John W. Spurrier, U.S. marshal

Long-serving U.S. marshal took Vice President Spiro Agnew into custody in the 1973 political corruption scandal

November 13, 2009|By Jacques Kelly

John W. Spurrier, a retired federal marshal to whom Vice President Spiro Agnew surrendered amid a political corruption scandal, died Tuesday of complications from pneumonia at Atlantic General Hospital in Berlin. The longtime Original Northwood resident was 88.

Born in Baltimore and raised on Augusta Avenue in Irvington, he attended St. Joseph's Monastery Parochial School and was a 1939 Mount St. Joseph's High School graduate. As a young man, he worked for the Donut Corp. of America until he was drafted into the Army during World War II. He was assigned to a medical division in Europe and accompanied wounded soldiers to hospitals.

After the war, he earned a bachelor's degree in business administration at Loyola College, where he played sports and was baseball team captain.

He worked for the old Baltimore Transit Co. for a time and then joined the office of the U.S. Treasury at Fort Meade. In 1955, he became the chief deputy U.S. marshal for the District of Maryland and was responsible for federal courtroom security, serving subpoenas and arrest warrants and transporting prisoners.

A 1959 Sun article noted that as part of his duties, Mr. Spurrier took command of a 10,000-ton ore carrier in the Baltimore harbor after its crew filed a petition in federal court seeking back wages.

Mr. Agnew, a former Maryland governor who became vice president under Richard M. Nixon, surrendered to Mr. Spurrier in 1973 after Mr. Agnew accepted a plea agreement to resign his office.

Family members said that Mr. Spurrier played tennis in later years with Mr. Agnew, but the two never discussed the surrender.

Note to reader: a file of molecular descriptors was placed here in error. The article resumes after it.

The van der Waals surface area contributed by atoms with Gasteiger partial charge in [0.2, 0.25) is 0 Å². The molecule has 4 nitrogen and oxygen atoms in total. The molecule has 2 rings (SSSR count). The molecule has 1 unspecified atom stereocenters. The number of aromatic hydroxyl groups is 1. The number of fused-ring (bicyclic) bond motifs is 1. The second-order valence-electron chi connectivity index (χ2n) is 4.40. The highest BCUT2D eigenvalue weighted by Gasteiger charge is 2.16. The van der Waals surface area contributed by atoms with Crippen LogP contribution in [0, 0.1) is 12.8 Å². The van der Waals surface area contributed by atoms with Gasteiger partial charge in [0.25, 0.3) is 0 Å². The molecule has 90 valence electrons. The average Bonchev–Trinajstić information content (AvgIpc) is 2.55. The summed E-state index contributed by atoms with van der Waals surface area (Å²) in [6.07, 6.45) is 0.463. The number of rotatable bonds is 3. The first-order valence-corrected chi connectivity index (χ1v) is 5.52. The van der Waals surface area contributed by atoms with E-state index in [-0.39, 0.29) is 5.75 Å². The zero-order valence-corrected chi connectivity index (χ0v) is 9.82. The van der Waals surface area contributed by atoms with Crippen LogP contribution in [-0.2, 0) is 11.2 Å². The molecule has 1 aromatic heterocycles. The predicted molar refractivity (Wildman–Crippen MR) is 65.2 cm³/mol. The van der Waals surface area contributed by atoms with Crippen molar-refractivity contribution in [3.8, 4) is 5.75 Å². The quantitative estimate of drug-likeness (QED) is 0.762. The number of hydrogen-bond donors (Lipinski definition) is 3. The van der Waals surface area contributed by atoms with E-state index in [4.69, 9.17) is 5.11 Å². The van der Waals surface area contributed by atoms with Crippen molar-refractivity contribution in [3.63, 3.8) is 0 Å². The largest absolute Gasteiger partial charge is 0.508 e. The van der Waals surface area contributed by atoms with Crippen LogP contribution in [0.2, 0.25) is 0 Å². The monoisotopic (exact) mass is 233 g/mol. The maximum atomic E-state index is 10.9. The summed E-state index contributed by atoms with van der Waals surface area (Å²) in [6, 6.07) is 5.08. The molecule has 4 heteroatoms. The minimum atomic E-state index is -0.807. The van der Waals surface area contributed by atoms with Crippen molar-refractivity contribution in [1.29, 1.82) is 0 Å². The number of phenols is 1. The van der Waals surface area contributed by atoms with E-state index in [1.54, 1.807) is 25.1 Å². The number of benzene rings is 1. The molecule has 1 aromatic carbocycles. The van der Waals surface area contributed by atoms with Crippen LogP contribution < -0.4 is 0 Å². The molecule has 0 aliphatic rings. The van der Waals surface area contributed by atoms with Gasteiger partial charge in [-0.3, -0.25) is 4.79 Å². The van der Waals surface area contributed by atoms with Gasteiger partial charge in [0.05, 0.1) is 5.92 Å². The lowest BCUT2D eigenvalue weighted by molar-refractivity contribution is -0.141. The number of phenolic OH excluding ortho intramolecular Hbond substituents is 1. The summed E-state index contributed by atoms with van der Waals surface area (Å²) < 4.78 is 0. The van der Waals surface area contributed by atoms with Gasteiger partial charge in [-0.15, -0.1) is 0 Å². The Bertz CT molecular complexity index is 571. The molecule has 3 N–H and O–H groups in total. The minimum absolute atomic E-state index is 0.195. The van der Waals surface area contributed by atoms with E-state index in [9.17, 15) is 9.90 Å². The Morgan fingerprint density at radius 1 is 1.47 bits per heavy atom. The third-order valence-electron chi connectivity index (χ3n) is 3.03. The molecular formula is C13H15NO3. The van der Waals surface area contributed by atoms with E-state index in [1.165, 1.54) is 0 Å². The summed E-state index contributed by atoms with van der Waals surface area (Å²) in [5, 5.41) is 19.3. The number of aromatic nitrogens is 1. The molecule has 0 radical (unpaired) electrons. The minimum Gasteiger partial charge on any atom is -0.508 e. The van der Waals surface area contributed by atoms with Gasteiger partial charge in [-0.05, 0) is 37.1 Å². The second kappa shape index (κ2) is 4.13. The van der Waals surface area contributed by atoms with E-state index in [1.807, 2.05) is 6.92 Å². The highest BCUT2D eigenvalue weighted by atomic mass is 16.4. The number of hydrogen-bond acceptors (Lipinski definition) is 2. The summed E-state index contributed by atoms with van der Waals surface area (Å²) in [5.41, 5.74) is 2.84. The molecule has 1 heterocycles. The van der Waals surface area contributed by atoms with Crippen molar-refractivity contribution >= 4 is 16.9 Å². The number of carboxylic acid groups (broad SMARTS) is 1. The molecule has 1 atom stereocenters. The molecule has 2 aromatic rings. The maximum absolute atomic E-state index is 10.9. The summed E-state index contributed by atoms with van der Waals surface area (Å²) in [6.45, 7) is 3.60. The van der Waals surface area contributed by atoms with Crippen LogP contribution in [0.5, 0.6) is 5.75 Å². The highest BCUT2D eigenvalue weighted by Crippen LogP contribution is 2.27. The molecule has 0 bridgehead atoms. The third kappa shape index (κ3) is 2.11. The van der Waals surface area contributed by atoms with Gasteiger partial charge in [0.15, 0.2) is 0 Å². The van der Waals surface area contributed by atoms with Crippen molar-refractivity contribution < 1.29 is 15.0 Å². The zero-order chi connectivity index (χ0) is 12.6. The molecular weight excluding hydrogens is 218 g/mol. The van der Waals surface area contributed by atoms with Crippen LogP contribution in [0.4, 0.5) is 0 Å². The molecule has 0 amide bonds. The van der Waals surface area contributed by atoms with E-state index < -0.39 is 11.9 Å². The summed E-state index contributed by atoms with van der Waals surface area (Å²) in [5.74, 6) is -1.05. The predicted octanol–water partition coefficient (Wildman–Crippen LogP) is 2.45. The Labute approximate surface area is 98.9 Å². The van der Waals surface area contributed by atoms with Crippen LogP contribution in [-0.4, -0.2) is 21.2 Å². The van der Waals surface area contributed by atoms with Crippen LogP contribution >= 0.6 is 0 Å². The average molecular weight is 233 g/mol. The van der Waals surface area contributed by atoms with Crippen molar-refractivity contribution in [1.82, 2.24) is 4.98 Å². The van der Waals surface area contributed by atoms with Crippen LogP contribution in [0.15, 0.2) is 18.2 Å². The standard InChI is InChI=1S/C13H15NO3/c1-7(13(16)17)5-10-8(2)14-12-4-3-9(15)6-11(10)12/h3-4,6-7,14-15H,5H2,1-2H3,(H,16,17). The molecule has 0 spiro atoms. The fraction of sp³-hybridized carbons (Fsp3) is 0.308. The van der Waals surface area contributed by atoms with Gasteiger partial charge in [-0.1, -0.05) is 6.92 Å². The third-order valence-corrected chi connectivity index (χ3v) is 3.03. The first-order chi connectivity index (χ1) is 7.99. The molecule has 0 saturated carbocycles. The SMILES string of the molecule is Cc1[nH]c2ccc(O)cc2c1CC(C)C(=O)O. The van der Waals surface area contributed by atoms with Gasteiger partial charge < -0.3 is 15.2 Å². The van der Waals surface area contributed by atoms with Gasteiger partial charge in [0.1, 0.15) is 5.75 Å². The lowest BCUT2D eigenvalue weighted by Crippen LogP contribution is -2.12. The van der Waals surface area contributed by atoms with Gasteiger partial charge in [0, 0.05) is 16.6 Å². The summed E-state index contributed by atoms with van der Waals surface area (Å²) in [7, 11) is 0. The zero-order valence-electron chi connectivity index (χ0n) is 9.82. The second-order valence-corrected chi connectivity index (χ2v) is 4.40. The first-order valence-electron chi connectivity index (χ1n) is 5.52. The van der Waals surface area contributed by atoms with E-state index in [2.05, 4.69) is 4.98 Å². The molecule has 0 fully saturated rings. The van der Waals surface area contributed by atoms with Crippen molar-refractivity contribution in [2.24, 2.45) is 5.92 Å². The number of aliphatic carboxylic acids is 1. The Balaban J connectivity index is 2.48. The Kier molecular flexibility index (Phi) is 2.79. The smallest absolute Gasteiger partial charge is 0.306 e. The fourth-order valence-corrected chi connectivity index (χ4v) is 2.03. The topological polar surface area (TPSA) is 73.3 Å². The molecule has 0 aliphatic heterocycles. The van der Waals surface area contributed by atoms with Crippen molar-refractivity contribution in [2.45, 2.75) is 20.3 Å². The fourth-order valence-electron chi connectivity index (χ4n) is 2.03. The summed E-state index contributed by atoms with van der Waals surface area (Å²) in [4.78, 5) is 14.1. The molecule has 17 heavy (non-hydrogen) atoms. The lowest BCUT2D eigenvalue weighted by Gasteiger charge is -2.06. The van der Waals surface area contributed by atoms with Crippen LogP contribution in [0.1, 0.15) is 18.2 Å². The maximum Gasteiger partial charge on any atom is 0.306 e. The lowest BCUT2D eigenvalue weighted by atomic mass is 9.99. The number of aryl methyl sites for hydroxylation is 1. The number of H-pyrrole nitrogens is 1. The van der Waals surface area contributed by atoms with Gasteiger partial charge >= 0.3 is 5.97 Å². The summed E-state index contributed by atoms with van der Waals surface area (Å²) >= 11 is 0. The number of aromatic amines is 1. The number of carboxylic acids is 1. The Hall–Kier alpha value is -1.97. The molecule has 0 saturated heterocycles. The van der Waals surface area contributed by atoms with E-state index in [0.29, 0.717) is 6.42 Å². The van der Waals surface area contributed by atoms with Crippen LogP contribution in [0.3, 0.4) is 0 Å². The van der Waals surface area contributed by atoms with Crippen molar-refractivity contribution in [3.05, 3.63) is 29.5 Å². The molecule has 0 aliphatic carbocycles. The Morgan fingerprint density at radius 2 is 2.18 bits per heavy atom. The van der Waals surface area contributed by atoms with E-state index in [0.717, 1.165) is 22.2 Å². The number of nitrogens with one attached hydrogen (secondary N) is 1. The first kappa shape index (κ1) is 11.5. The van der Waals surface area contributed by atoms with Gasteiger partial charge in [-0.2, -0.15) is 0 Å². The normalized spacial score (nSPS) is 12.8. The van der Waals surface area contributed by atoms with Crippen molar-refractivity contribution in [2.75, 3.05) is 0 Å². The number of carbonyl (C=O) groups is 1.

He also did undercover work in savings and loan mail fraud cases in the 1950s and 1960s.

Mr. Spurrier held the deputy marshal post until President Nixon appointed him chief marshal for Maryland in 1974. He was reappointed by President Jimmy Carter and became the longest-serving marshal in the state, according to Department of Justice data. He retired in 1990.

"My father was an exemplary public servant who never put his own needs above his responsibilities," said a son, John Fitzpatrick Spurrier of Baltimore. "Though he was eligible for a take-home vehicle, he opted to commute by bus for most of his years. He was proud to have never used a single hour of sick leave in his 35-year career with the U.S. Marshals Service."

Active in the Catholic Youth Organization, Mr. Spurrier received the Cardinal Lawrence Shehan Medal of Honor for "outstanding work" performed while he served on the CYO's board of directors.

Mr. Spurrier was a past president of the Mount Washington Country School Parents Association and was a past secretary of the Catholic Benevolent Society. He was also a past president of the Maryland Law Enforcement Officers Association and the Maryland chapter of the Federal Criminal Investigators Association. He was also a member of the Maryland Chiefs of Police.

He enjoyed playing tennis as a member of the Valley Country Club, Orchard Tennis Club and Clifton Tennis Club.

In retirement, he played golf and was a member of the Ocean City Golf and Yacht Club in Berlin, where he moved in 2001 after residing for many years on Roundhill Road.

Services will be held at 11 a.m. today at Villa Assumpta, 6401 N. Charles St.

In addition to his son, survivors include his wife of 49 years, Jacqueline Wagner; two other sons, James Ridgeway Spurrier of Lutherville and Joseph Edward Spurrier of Baltimore; a sister, Sister Mary Roseanne of the School Sisters of Notre Dame; and two granddaughters.

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